Seventh Avenue Methodist


The former Seventh Avenue Methodist Church building on the northeast corner of 7th Avenue
and 20th street is now owned by Mountwest Community and Technical College


HUNTINGTON  In 1889, a meeting was called for the purpose of organizing a Methodist
 church in East Huntington. A dozen or so people first met in a building at 4th
Avenue and 19th Street and later in another building on the
southeast corner of 7th Avenue and 20th Street.

In 1891, the group purchased from Collis P. Huntington's Central Land Company a lot
across the street, on the northeast corner of 7th Avenue and 20th Street, and there
 built a small frame structure, which they named the "Seventh Avenue
Methodist Church." It would be the first of four buildings
 the church would build on the corner site.

The congregation grew and by 1908 it was necessary to build a new and larger
building. By 1925, the congregation had again outgrown its facilities and
so a third building was built. In 1939, a fire destroyed it, with the
 exception of some bricks that were salvaged. Members of the
congregation spent many evenings cleaning and dressing
 the bricks so they could be used in building
 a fourth building for the church.

A 1994 merger of Methodist congregations left the 7th Avenue building surplus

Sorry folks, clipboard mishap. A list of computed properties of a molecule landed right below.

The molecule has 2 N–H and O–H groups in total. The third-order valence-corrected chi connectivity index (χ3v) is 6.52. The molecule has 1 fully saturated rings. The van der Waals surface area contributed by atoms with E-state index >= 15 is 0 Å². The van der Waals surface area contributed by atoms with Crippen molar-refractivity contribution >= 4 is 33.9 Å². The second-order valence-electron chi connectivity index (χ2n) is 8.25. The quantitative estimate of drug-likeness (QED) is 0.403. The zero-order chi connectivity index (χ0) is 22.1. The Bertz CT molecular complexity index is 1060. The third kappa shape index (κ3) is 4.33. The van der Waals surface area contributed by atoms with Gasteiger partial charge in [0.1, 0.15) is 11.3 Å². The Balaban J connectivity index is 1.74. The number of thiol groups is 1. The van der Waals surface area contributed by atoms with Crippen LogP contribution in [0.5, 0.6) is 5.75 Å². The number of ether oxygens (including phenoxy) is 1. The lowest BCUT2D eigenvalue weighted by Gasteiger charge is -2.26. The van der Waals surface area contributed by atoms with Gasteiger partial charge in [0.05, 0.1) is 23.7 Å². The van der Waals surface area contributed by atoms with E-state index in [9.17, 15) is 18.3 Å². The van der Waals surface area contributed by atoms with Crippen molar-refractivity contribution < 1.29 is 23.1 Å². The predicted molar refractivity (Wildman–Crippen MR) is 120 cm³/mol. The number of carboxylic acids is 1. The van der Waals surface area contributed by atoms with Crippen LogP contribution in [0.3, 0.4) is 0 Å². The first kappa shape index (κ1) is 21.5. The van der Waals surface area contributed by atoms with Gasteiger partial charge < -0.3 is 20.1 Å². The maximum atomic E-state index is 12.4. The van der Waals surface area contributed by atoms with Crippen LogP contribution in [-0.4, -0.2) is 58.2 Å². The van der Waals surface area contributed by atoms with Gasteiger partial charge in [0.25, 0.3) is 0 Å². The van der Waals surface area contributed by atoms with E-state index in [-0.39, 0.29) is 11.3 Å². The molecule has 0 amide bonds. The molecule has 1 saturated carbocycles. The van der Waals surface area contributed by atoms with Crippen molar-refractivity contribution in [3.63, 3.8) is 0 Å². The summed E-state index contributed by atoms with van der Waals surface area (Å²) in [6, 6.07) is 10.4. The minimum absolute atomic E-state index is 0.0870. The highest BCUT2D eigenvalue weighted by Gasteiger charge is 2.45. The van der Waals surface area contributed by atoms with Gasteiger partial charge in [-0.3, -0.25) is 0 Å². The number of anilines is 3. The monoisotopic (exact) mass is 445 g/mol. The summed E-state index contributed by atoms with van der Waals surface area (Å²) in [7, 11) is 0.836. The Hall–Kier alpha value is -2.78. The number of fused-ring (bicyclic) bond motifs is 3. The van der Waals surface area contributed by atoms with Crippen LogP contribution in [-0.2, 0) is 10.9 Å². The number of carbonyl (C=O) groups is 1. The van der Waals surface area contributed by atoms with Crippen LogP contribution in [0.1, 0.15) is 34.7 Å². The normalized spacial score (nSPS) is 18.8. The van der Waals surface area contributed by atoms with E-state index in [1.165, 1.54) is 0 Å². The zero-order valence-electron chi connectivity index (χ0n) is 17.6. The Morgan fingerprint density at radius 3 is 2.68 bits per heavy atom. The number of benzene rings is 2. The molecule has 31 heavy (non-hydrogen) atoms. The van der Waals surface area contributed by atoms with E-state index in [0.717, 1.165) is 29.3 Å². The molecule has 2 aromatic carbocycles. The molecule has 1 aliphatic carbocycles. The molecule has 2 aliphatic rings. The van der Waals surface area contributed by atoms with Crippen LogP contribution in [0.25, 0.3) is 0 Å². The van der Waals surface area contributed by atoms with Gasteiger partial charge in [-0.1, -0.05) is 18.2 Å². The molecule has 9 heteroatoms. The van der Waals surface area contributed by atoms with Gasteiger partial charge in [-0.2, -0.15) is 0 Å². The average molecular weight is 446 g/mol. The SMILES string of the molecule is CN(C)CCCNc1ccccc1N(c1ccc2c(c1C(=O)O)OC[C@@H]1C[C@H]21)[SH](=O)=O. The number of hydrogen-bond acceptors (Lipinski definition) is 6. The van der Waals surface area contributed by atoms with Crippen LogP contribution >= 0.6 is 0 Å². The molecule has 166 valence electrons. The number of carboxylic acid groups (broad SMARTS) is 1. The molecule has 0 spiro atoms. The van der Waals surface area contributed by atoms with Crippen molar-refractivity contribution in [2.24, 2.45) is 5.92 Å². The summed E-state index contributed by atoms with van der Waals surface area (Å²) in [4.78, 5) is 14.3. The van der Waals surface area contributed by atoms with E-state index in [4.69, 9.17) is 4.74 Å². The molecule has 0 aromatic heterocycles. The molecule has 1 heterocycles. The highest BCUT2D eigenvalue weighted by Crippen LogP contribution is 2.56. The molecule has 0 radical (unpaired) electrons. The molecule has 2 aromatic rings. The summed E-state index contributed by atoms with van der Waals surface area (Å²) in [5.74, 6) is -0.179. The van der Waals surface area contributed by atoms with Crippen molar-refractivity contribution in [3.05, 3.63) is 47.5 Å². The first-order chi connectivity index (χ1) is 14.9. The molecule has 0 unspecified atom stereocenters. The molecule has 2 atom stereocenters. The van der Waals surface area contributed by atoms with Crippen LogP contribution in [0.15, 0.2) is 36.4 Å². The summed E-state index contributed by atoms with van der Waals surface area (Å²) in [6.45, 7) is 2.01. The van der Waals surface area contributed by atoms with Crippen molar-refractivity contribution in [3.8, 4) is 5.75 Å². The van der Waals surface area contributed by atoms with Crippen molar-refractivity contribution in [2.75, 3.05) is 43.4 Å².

and unused. In 1996, it was purchased by Marshall University, which used
it to house its community college health sciences programs. When
Marshall and what became Mountwest Community and
 Technical College were separated, the former
 church building was transferred to
 Mountwest as part of the
 separation agreement.

Mountwest continued to house its health sciences faculty and programs
in the building until 2013, when they were moved to the
college's new building on 5th Street Road. Since
 then, Mountwest has used the building
 for storage.

"It needs work," said Mountwest President Keith Cotroneo after he
 recently visited and inspected it. "We hope to rehab it for a
 more useful, but yet undetermined, purpose."


Note:  This Article and picture appeared in the Herald-Dispatch Newspaper on Sep. 3, 2018.


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